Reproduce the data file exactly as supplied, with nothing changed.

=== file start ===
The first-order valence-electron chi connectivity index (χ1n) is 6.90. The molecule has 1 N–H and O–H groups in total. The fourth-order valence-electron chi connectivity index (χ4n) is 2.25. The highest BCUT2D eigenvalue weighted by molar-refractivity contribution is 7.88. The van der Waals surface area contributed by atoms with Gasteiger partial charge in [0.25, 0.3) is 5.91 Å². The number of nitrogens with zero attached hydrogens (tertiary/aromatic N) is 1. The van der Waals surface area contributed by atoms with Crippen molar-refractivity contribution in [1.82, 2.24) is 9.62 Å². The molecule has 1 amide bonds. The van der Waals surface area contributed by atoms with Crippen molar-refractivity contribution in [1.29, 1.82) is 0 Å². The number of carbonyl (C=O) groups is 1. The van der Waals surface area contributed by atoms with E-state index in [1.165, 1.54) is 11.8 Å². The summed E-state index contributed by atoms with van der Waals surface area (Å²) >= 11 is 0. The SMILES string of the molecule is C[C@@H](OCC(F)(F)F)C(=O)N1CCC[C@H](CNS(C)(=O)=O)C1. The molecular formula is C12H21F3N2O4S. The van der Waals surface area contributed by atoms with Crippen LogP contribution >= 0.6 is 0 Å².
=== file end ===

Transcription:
The first-order valence-electron chi connectivity index (χ1n) is 6.90. The molecule has 1 N–H and O–H groups in total. The fourth-order valence-electron chi connectivity index (χ4n) is 2.25. The highest BCUT2D eigenvalue weighted by molar-refractivity contribution is 7.88. The van der Waals surface area contributed by atoms with Gasteiger partial charge in [0.25, 0.3) is 5.91 Å². The number of nitrogens with zero attached hydrogens (tertiary/aromatic N) is 1. The van der Waals surface area contributed by atoms with Crippen molar-refractivity contribution in [1.82, 2.24) is 9.62 Å². The molecule has 1 amide bonds. The van der Waals surface area contributed by atoms with Crippen molar-refractivity contribution in [1.29, 1.82) is 0 Å². The number of carbonyl (C=O) groups is 1. The van der Waals surface area contributed by atoms with E-state index in [1.165, 1.54) is 11.8 Å². The summed E-state index contributed by atoms with van der Waals surface area (Å²) >= 11 is 0. The SMILES string of the molecule is C[C@@H](OCC(F)(F)F)C(=O)N1CCC[C@H](CNS(C)(=O)=O)C1. The molecular formula is C12H21F3N2O4S. The van der Waals surface area contributed by atoms with Crippen LogP contribution >= 0.6 is 0 Å².